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Thursday, April 25, 2013

CSI: Flagstaff hiking trail


UPDATE: May 2013, a suspect has been apprehended. The hunt is on for the person who started this month's Fisher Fire and the forest service is asking for your help.  ....watch out for that backpack and hiking stick, though.
...nope, it's not this guy.
 


From: "Smith, Brady -FS" <bradysmith@FS.FED.US>
Date: April 25, 2013 11:25:07 AM PDT
To: <USDA-FS-NEWS@NEWSBOX.USDA.GOV>
Subject: SOUTHWESTERN-NEWS-RELEASE: Coconino National Forest
NEWS RELEASE                   
U.S. Dept. of Agriculture
U.S. Forest Service
Coconino National Forest
www.fs.usda.gov/coconino                                        
For Immediate Release
Apr. 25, 2013
Public Affairs Contacts:
Brady Smith, Coconino National Forest, 928-527-3490
Brienne Magee, Flagstaff Ranger District, 928-527-8290
Forest Service law enforcement seeking Fisher Fire person of interest
Flagstaff, Ariz. – Law enforcement with the Coconino National Forest are seeking a person of interest regarding the human-caused Fisher Fire which began on April 13 about four miles southeast of Flagstaff near Fisher Point and grew to approximately 35 acres.
The person is described as a white male who frequents the area wearing a brown coat and black T-shirt with a black hat. This person may have a backpack and use a walking stick.
Anyone with information regarding this individual or has seen someone matching this description in that area please contact law enforcement at 928-527-3552.
###

Tuesday, April 23, 2013

Get your grebe on at Kachina Wetlands


KACHINA WETLANDS via HIGHLANDS TRAIL
Flagstaff
Kachina Wetlands: April 2013

Hidden on a high Flagstaff mesa just about a mile off I17 is a walk able, 70-acre waterfowl wonderland.  The Kachina Wetlands is a collection of 8 shallow ponds constructed to manage treated effluent water. The project, which began in 1988 with the cooperation of various agencies including NAU, AZ Game & Fish and Coconino County, has auxiliary goals to improve wildlife habitat and foster native vegetation. Although some of the ponds are not operational right now, the site is still prime real estate for winged beasts.   Thick growths of cattails and other aquatic plants coupled with  mid-pond islands provide safe havens from marauding elk and hungry forest critters for the hundreds of species of birds and waterfowl that frequent the area.  The marshy pools are aflutter with grebes, mallards, coots, sandpipers, nighthawks, woodpeckers, swallows, chickadees, jays, warblers, blackbirds and soaring birds of prey.  Until recently, the only hiking opportunity here was the mile or so of circumference paths.  That all changed when the Highlands Trail-- which connects to Ft Tuthill Park-- was completed in 2009.  Woodsy but unremarkable, the easy, urban-class Highlands Trail stays close to civilization dodging public roads and private properties on its 3.7-mile track from the park to the wetlands. The trail wanders through a checkerboard of pine-oak woodlands (with occasional views of San Francisco Peaks and Mormon Mountain), skirts a few suburban backyards and crosses AZ89A before reaching the wetlands.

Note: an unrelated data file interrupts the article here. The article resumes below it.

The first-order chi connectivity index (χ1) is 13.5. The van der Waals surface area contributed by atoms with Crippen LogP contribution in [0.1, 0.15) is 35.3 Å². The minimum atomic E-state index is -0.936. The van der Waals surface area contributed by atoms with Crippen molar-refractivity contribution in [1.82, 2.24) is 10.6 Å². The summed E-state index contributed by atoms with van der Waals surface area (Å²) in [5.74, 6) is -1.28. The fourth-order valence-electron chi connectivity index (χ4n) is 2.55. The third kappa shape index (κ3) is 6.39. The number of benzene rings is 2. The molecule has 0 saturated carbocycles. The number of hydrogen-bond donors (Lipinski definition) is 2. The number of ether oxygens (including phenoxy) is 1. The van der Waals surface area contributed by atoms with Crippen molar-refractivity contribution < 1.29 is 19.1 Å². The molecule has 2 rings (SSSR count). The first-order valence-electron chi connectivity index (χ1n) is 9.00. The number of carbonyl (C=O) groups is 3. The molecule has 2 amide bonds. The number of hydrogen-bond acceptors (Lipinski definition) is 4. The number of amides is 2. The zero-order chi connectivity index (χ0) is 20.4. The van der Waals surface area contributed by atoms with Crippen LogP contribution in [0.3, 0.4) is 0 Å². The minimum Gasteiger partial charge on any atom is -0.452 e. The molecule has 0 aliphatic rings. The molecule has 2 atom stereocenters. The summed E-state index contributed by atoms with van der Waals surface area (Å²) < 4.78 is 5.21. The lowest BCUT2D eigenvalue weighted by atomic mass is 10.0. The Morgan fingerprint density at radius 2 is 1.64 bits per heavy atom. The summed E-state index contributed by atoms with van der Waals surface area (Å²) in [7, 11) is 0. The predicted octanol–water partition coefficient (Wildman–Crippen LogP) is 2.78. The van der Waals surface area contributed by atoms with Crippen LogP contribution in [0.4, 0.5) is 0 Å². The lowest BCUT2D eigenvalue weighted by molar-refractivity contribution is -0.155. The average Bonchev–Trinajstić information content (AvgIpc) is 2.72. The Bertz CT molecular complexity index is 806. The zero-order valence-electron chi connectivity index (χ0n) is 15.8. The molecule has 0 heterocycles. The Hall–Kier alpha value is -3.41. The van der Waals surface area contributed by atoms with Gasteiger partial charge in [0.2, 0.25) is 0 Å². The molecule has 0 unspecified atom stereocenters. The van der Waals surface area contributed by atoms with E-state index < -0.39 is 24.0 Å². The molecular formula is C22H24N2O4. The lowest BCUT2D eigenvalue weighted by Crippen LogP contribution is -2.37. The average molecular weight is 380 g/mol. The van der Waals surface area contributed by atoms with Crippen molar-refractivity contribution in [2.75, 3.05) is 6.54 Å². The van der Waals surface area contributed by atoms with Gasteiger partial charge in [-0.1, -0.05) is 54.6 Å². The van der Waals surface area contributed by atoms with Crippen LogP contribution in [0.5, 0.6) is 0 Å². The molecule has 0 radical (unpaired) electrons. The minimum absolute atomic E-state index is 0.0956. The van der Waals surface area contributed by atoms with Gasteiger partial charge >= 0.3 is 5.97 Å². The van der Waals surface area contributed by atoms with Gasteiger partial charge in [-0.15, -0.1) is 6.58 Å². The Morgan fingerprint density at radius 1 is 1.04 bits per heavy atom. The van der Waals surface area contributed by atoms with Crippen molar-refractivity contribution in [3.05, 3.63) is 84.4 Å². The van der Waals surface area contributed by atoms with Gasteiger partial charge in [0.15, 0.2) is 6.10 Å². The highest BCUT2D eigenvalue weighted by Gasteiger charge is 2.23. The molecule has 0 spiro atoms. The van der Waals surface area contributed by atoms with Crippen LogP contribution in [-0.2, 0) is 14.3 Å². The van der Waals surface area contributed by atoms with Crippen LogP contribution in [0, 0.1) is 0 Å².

LENGTH: 9.6 miles round trip
RATING: easy
ELEVATION:  6890' - 7040'
BEST SEASON: open year-round, but bird sightings are best spring-fall
DOGS: dogs MUST be on leash and stay out of the wetlands ponds
FACILITIES: restrooms, picnic tables, camping at the park
GETTING THERE:
Fort Tuthill County Park (as described here):
From Phoenix travel north on I17 to exit 337 for AZ89A and "county fairgrounds". At the end of the off ramp, continue straight into Ft. Tuthill Park and follow the main road to the Yavapai Ramada parking lot.
Kachina Wetlands (direct access):
From Phoenix take I17 north to exit 333 for Kachina Village.  Go left off the access road, drive under the freeway and take the first right on Tovar Trail. Follow this road 1.5 mile to the corner of Tovar Trail and Lohali Trail, park on the right and pass through the gate to the wetlands.
Yellow-headed blackbird

HIKE DIRECTIONS:
From the Ft Tuthill Yavapai parking lot, hike south on the road on the west side of the amphitheater to where Soldiers Trail (marked by green lathe-style signs) crosses.  Head west (go right) and follow Soldiers Trail roughly .30 mile to a signed, but un-named junction.  This is the access path for Highlands Trail.  Turn left here and within 0.2 mile you'll come to the north end of the loop portion of Highlands Trail.  Go either way and continue 1 or 1.3 mile to AZ89A.  Cross the road and continue 2.5 miles on Highlands to Kachina Wetlands.  There are several trails circling the ponds.  When done exploring, return the way you came or take the opposite leg of the Highlands loop back to the parking area. NOTE: Ft Tuthill Park has an "official" trailhead serving all its trails.  If you begin there, add another mile to the overall distance shown here.
Peaks view along Highlands Trail

INFO & MAP:
Fort Tuthill County Park, Coconino County Parks & Recreation: 928-679-8000

Kachina Wetlands:
NAU management plan:
Northern Arizona Audubon bird checklist:

MORE PHOTOS: